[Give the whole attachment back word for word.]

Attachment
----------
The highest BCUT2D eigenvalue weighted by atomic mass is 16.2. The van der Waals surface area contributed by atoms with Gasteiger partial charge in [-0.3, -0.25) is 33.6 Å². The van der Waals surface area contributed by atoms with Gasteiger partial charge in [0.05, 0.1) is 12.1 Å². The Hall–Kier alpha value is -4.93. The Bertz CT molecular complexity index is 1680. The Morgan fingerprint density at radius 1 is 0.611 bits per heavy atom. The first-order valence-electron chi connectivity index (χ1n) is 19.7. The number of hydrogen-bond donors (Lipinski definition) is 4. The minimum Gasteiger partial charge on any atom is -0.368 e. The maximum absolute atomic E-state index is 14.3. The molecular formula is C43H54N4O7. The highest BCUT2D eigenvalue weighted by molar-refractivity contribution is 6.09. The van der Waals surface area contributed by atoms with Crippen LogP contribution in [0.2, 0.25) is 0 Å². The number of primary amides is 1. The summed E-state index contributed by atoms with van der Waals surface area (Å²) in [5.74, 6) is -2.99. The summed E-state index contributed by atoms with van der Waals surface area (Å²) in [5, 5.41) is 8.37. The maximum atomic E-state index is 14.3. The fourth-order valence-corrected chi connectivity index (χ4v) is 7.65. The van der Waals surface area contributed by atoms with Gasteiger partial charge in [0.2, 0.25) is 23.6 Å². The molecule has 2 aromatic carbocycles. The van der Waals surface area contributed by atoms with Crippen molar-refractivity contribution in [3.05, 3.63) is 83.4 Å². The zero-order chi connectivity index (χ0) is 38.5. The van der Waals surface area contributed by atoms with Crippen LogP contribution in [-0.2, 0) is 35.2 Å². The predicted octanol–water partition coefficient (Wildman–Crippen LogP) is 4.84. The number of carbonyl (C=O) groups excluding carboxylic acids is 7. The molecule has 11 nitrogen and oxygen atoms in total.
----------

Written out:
The highest BCUT2D eigenvalue weighted by atomic mass is 16.2. The van der Waals surface area contributed by atoms with Gasteiger partial charge in [-0.3, -0.25) is 33.6 Å². The van der Waals surface area contributed by atoms with Gasteiger partial charge in [0.05, 0.1) is 12.1 Å². The Hall–Kier alpha value is -4.93. The Bertz CT molecular complexity index is 1680. The Morgan fingerprint density at radius 1 is 0.611 bits per heavy atom. The first-order valence-electron chi connectivity index (χ1n) is 19.7. The number of hydrogen-bond donors (Lipinski definition) is 4. The minimum Gasteiger partial charge on any atom is -0.368 e. The maximum absolute atomic E-state index is 14.3. The molecular formula is C43H54N4O7. The highest BCUT2D eigenvalue weighted by molar-refractivity contribution is 6.09. The van der Waals surface area contributed by atoms with Crippen LogP contribution in [0.2, 0.25) is 0 Å². The number of primary amides is 1. The summed E-state index contributed by atoms with van der Waals surface area (Å²) in [5.74, 6) is -2.99. The summed E-state index contributed by atoms with van der Waals surface area (Å²) in [5, 5.41) is 8.37. The maximum atomic E-state index is 14.3. The fourth-order valence-corrected chi connectivity index (χ4v) is 7.65. The van der Waals surface area contributed by atoms with Gasteiger partial charge in [0.2, 0.25) is 23.6 Å². The molecule has 2 aromatic carbocycles. The van der Waals surface area contributed by atoms with Crippen molar-refractivity contribution in [3.05, 3.63) is 83.4 Å². The zero-order chi connectivity index (χ0) is 38.5. The van der Waals surface area contributed by atoms with Crippen LogP contribution in [-0.2, 0) is 35.2 Å². The predicted octanol–water partition coefficient (Wildman–Crippen LogP) is 4.84. The number of carbonyl (C=O) groups excluding carboxylic acids is 7. The molecule has 11 nitrogen and oxygen atoms in total.